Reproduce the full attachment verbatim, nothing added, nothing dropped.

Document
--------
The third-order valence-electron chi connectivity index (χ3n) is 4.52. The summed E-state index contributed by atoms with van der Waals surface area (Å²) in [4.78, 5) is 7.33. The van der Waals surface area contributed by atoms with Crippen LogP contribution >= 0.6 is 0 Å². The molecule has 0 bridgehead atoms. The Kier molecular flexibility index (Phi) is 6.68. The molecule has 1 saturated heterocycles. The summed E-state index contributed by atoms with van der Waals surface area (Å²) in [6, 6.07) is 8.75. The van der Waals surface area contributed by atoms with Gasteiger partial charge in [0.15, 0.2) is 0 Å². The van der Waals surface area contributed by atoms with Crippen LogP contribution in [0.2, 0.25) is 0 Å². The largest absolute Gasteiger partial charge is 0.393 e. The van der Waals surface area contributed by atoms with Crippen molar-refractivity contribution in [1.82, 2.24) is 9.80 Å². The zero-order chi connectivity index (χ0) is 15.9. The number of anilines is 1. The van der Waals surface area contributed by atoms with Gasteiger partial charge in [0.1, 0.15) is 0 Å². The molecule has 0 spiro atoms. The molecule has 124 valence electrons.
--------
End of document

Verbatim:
The third-order valence-electron chi connectivity index (χ3n) is 4.52. The summed E-state index contributed by atoms with van der Waals surface area (Å²) in [4.78, 5) is 7.33. The van der Waals surface area contributed by atoms with Crippen LogP contribution >= 0.6 is 0 Å². The molecule has 0 bridgehead atoms. The Kier molecular flexibility index (Phi) is 6.68. The molecule has 1 saturated heterocycles. The summed E-state index contributed by atoms with van der Waals surface area (Å²) in [6, 6.07) is 8.75. The van der Waals surface area contributed by atoms with Gasteiger partial charge in [0.15, 0.2) is 0 Å². The van der Waals surface area contributed by atoms with Crippen LogP contribution in [0.2, 0.25) is 0 Å². The largest absolute Gasteiger partial charge is 0.393 e. The van der Waals surface area contributed by atoms with Crippen molar-refractivity contribution in [1.82, 2.24) is 9.80 Å². The zero-order chi connectivity index (χ0) is 15.9. The number of anilines is 1. The van der Waals surface area contributed by atoms with Gasteiger partial charge in [0.1, 0.15) is 0 Å². The molecule has 0 spiro atoms. The molecule has 124 valence electrons.